Greater Yellowstone Ecosystem Report
Understanding invasive species impacts is critical to determining how an ecosystem may function after an introduction. Invasive species can alter the structure and function of ecosystems, reduce biological diversity, and alter communities through predation, facilitation and competition. In the past 30 years, the invasive New Zealand mud snail (Potamopyrgus antipodarum) has established in areas of conservation concern in the American West including Yellowstone National Park. To develop a greater understanding of the impact of P. antipodarum on the native co-occurring snail, Fossaria (Bakerilymnaea) bulimoides group, we conducted two experiments to assess the interactions occurring between these snails. We found that F. bulimoides growth was reduced by all interactors, but especially by P. antipodarum. In addition, growth of F. bulimoides was much more affected by high biomass of snails than P. antipodarum. P. antipodarum grew more in the presence of interactors and their growth was facilitated by the presence of the native snail F. bulimoides.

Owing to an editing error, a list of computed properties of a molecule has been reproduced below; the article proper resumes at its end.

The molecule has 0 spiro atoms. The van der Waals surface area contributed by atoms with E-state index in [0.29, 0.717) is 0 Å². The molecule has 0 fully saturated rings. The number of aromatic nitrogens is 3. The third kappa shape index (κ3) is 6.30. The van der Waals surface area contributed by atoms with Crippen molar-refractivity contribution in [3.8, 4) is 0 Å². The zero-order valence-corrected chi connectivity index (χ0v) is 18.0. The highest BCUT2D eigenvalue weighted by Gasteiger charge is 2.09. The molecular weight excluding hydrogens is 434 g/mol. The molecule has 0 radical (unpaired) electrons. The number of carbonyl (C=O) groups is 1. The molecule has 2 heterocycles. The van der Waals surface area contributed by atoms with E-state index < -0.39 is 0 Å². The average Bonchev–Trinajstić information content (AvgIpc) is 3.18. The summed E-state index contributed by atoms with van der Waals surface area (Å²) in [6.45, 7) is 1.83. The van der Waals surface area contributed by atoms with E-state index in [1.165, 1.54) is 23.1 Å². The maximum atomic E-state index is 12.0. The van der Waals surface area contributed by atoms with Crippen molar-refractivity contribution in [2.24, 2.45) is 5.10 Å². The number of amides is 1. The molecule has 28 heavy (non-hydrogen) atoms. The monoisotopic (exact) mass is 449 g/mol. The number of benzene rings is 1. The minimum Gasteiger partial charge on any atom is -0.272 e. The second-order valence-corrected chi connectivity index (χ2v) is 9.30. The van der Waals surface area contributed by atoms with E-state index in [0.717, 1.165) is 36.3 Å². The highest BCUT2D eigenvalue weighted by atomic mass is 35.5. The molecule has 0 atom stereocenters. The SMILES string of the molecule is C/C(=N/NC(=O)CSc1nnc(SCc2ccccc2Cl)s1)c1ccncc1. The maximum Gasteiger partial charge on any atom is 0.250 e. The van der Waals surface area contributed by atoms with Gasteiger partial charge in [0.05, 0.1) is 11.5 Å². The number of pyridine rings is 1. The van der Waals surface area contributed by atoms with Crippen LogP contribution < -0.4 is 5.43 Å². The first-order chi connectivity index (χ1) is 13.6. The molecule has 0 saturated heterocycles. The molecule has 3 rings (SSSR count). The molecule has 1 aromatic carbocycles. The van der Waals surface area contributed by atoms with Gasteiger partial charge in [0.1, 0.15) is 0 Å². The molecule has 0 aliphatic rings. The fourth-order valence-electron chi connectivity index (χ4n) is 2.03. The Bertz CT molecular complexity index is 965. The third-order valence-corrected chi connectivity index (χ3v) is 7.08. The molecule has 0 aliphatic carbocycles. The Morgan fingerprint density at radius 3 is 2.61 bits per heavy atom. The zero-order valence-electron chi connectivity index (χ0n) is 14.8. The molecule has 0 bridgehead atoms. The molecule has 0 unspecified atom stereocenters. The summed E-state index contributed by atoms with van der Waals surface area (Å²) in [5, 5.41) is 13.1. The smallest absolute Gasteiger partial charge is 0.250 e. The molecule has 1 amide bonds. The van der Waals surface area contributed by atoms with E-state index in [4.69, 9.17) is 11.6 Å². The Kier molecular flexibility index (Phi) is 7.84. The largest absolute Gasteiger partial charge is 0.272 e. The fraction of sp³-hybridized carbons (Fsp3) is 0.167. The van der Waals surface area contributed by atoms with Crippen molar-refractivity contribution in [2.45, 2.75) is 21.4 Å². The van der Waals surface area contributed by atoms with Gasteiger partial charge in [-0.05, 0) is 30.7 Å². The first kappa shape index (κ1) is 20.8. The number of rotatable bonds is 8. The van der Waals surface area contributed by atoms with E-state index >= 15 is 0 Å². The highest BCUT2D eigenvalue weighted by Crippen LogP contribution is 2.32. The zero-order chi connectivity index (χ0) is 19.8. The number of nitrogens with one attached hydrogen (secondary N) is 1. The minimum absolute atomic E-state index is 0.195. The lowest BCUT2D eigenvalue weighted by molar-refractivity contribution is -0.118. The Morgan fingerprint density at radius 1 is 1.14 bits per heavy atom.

Thon, Heather N. and Krist, Amy C.
"Interactions Between the Invasive New Zealand Mudsnail (Potamopyrgus Antipodarum) and a Native Snail (Fossaria Bakerilymnaea Bulimoides Group) in the Greater Yeelowstone,"
University of Wyoming National Park Service Research Center Annual Report: Vol. 33
, Article 23.
Available at: http://repository.uwyo.edu/uwnpsrc_reports/vol33/iss1/23